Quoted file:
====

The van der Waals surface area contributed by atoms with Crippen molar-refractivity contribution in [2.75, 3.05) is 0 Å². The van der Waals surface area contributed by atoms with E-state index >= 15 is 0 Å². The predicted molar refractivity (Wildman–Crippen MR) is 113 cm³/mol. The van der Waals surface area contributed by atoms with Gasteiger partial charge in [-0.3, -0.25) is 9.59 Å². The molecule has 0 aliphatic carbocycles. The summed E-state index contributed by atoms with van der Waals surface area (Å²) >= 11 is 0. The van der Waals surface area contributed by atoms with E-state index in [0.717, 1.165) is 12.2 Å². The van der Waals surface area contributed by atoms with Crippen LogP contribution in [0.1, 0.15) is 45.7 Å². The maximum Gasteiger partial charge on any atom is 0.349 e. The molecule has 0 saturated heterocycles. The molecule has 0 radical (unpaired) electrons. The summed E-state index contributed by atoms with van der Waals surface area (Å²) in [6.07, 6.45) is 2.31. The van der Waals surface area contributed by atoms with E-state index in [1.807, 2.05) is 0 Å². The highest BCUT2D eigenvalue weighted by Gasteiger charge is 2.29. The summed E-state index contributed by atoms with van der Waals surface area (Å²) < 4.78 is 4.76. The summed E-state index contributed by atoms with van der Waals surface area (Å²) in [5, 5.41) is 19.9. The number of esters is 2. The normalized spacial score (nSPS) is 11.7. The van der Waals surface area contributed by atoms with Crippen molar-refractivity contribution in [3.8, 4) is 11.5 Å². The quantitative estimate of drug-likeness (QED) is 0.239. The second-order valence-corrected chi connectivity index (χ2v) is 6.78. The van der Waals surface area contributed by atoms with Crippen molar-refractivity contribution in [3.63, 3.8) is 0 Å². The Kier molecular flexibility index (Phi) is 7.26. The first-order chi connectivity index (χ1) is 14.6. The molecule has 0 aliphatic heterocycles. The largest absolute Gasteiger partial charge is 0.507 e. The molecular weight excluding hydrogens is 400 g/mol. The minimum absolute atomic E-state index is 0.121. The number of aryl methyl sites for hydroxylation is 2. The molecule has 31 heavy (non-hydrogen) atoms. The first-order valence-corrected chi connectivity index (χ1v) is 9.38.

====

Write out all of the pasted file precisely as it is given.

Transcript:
The van der Waals surface area contributed by atoms with Crippen molar-refractivity contribution in [2.75, 3.05) is 0 Å². The van der Waals surface area contributed by atoms with E-state index >= 15 is 0 Å². The predicted molar refractivity (Wildman–Crippen MR) is 113 cm³/mol. The van der Waals surface area contributed by atoms with Gasteiger partial charge in [-0.3, -0.25) is 9.59 Å². The molecule has 0 aliphatic carbocycles. The summed E-state index contributed by atoms with van der Waals surface area (Å²) >= 11 is 0. The van der Waals surface area contributed by atoms with E-state index in [0.717, 1.165) is 12.2 Å². The van der Waals surface area contributed by atoms with Crippen LogP contribution in [0.1, 0.15) is 45.7 Å². The maximum Gasteiger partial charge on any atom is 0.349 e. The molecule has 0 saturated heterocycles. The molecule has 0 radical (unpaired) electrons. The summed E-state index contributed by atoms with van der Waals surface area (Å²) in [6.07, 6.45) is 2.31. The van der Waals surface area contributed by atoms with E-state index in [1.807, 2.05) is 0 Å². The highest BCUT2D eigenvalue weighted by Gasteiger charge is 2.29. The summed E-state index contributed by atoms with van der Waals surface area (Å²) < 4.78 is 4.76. The summed E-state index contributed by atoms with van der Waals surface area (Å²) in [5, 5.41) is 19.9. The number of esters is 2. The normalized spacial score (nSPS) is 11.7. The van der Waals surface area contributed by atoms with Crippen molar-refractivity contribution in [3.8, 4) is 11.5 Å². The quantitative estimate of drug-likeness (QED) is 0.239. The second-order valence-corrected chi connectivity index (χ2v) is 6.78. The van der Waals surface area contributed by atoms with Crippen molar-refractivity contribution in [3.63, 3.8) is 0 Å². The Kier molecular flexibility index (Phi) is 7.26. The first-order chi connectivity index (χ1) is 14.6. The molecule has 0 aliphatic heterocycles. The largest absolute Gasteiger partial charge is 0.507 e. The molecular weight excluding hydrogens is 400 g/mol. The minimum absolute atomic E-state index is 0.121. The number of aryl methyl sites for hydroxylation is 2. The molecule has 31 heavy (non-hydrogen) atoms. The first-order valence-corrected chi connectivity index (χ1v) is 9.38.